"FEES OF WITNESSES

65. Per diem and mileage

Sec. 47. Every witness attending in any county upon trials in the courts shall be entitled to receive the sum of $20.00 for each day's attendance and 20 cents per mile each way for necessary travel. For attending in a foreign county, each day's travel shall constitute a day of attendance. Every person attending for the purpose of having his deposition taken shall receive the same per diem and mileage as provided in this section for witnesses in circuit courts . . .." (Ill. Rev. Stat. 1985, ch. 53, par. 65.)

The plain language of this statutory provision indicates that a deponent is entitled to receive fees in the amount of $20 for each day of travel to a foreign county and $20 per day of attendance. In addition, a deponent is also to be provided with 20 cents per mile for each way of travel as mileage reimbursement. The rule does not differentiate between an expert and non-expert witness, nor does it exclude an expert witness from its scope. Rather, expert witnesses, like other witnesses, are entitled to $20 per day and 20 cents per mile of necessary travel. Falkenthal v. Public Building Com. (1982), 111 Ill. App. 3d 703, 711, 444 N.E.2d 498, 504.

The issue as to which party must pay the statutory fees incurred when a witness is deposed is governed by Supreme Court Rule 208, which provides:

"Fees and Charges; Copies

(a) Who Shall Pay. The party at whose instance the deposition is taken shall pay the fees of the witness and of the officer and the charges of the recorder or stenographer for attending." (107 Ill. 2d R. 208.)

It is clear that pursuant to the language of Rule 208, the party at whose instance a deposition is taken shall be responsible for the statutory fees of the witness deposed. Therefore, in the present case, defendant is required to compensate Sevart for any mileage and per diem fees Sevart may incur as a result of his being deposed by defendant.

We next address the issue of which party must incur the fees an expert witness requests to appear and testify at a deposition. Such fees are non-statutory in nature, as they are not required to be paid pursuant to either a supreme court rule or a provision of the Illinois Code of Civil Procedure. These non-statutory fees constitute part of the compensation which a party to a lawsuit agrees to pay an expert witness who is hired to assist the party in the litigation process. Such compensation is in addition to that provided for by statute and supreme court rule. Agreements of this nature are a common necessity of the litigation process, since the testimony of an expert witness especially retained for purposes of litigation is the normal method by which an injured party establishes liability in many cases. In some cases, liability can be established only through the utilization of such testimony.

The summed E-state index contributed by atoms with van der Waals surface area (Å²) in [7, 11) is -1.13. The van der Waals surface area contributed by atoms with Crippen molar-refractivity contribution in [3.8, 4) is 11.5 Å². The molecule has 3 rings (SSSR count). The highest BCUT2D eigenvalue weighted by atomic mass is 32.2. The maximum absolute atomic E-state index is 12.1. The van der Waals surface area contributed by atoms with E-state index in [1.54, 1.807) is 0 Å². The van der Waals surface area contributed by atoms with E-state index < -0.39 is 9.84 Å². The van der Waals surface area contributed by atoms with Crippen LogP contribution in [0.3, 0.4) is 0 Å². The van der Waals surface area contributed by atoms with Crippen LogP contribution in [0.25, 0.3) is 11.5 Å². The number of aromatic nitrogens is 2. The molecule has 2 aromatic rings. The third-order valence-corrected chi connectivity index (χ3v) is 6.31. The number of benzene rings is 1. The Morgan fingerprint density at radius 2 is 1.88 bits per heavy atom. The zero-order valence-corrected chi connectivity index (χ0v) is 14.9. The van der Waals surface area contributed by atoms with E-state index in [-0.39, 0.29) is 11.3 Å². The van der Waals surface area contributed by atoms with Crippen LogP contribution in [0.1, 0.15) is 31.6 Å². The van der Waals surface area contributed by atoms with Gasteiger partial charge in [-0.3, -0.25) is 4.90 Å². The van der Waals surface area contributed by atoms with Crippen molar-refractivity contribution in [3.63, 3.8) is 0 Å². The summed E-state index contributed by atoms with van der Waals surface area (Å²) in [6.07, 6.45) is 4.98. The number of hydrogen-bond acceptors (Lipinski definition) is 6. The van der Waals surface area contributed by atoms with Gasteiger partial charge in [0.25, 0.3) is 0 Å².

Here, defendant sought to depose plaintiff's expert witness, Sevart, and the trial court required plaintiff to bear all the fees incurred in such a deposition, based upon Supreme Court Rule 220(c)(6). This rule provides:

"Unless manifest inJustice would result, each party shall bear the expense of all fees charged by his expert witness or witnesses." (107 Ill. 2d R. 220(c)(6).)

Having previously indicated that defendant is responsible for Sevart's mileage and per diem fees pursuant to Supreme Court Rule 208, we believe that the term "fees" as used in Rule 220(c)(6) applies to the nonstatutory fees that a party agrees to pay his expert witness for litigation assistance. The committee comments to Rule 220(c)(6) indicate that section (c)(6) was drafted to require each party to pay for the fees charged by his expert witness because the majority of cases involving expert witnesses are such that both parties will require such assistance. The committee comments provide that in an exceptional case, such fees can be imposed upon the opposing party to avoid "manifest inJustice." (107 Ill. 2d R. 220, Committee Comments, at 356.) Moreover, we believe that in order for Rule 220(c)(6) to be consistent with section 47 of the Fees and Salaries Act and Rule 208, the term "fees" as used in Rule 220(c)(6) must be read as relating solely to nonstatutory fees which are the result of private agreements between a party and his expert witness. Therefore, pursuant to our interpretation of Rule 220(c)(6), plaintiff is responsible for payment of the non-statutory fee Sevart may request as compensation for his appearance and testimony at a discovery deposition conducted by defendant. We affirm the order of the trial court to the extent that the court required plaintiff to pay Sevart's non-statutory fees.

Accordingly, the order of the trial court from which the certified questions in this appeal arose is affirmed in part and reversed in part and remanded for further proceedings consistent with this opinion.

Affirmed in part; reversed in part and remanded.

CASE RESOLUTION

Affirmed in part, and reversed in part and remanded.

APPELLATE Judges: FOOTNOTES

* Justice McGillicuddy heard oral arguments in the above case prior to her retirement. Since that time, Justice Freeman was designated the third member of the panel; he has read the briefs and listened to the tapes.

19870527

© 2002 VersusLaw Inc.